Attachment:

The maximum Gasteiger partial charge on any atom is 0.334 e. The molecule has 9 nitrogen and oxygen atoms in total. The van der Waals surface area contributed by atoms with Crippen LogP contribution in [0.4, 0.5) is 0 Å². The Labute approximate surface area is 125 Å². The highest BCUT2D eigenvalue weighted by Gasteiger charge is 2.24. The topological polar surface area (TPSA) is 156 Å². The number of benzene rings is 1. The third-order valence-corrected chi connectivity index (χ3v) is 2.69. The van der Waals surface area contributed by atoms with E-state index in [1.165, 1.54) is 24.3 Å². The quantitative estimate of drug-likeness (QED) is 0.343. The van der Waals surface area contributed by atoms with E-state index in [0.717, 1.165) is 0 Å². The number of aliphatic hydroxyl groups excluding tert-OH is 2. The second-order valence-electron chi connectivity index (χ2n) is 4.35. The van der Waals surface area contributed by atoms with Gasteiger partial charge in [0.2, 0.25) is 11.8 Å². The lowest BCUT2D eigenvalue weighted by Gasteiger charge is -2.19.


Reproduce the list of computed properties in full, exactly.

The maximum Gasteiger partial charge on any atom is 0.334 e. The molecule has 9 nitrogen and oxygen atoms in total. The van der Waals surface area contributed by atoms with Crippen LogP contribution in [0.4, 0.5) is 0 Å². The Labute approximate surface area is 125 Å². The highest BCUT2D eigenvalue weighted by Gasteiger charge is 2.24. The topological polar surface area (TPSA) is 156 Å². The number of benzene rings is 1. The third-order valence-corrected chi connectivity index (χ3v) is 2.69. The van der Waals surface area contributed by atoms with E-state index in [1.165, 1.54) is 24.3 Å². The quantitative estimate of drug-likeness (QED) is 0.343. The van der Waals surface area contributed by atoms with E-state index in [0.717, 1.165) is 0 Å². The number of aliphatic hydroxyl groups excluding tert-OH is 2. The second-order valence-electron chi connectivity index (χ2n) is 4.35. The van der Waals surface area contributed by atoms with Gasteiger partial charge in [0.2, 0.25) is 11.8 Å². The lowest BCUT2D eigenvalue weighted by Gasteiger charge is -2.19.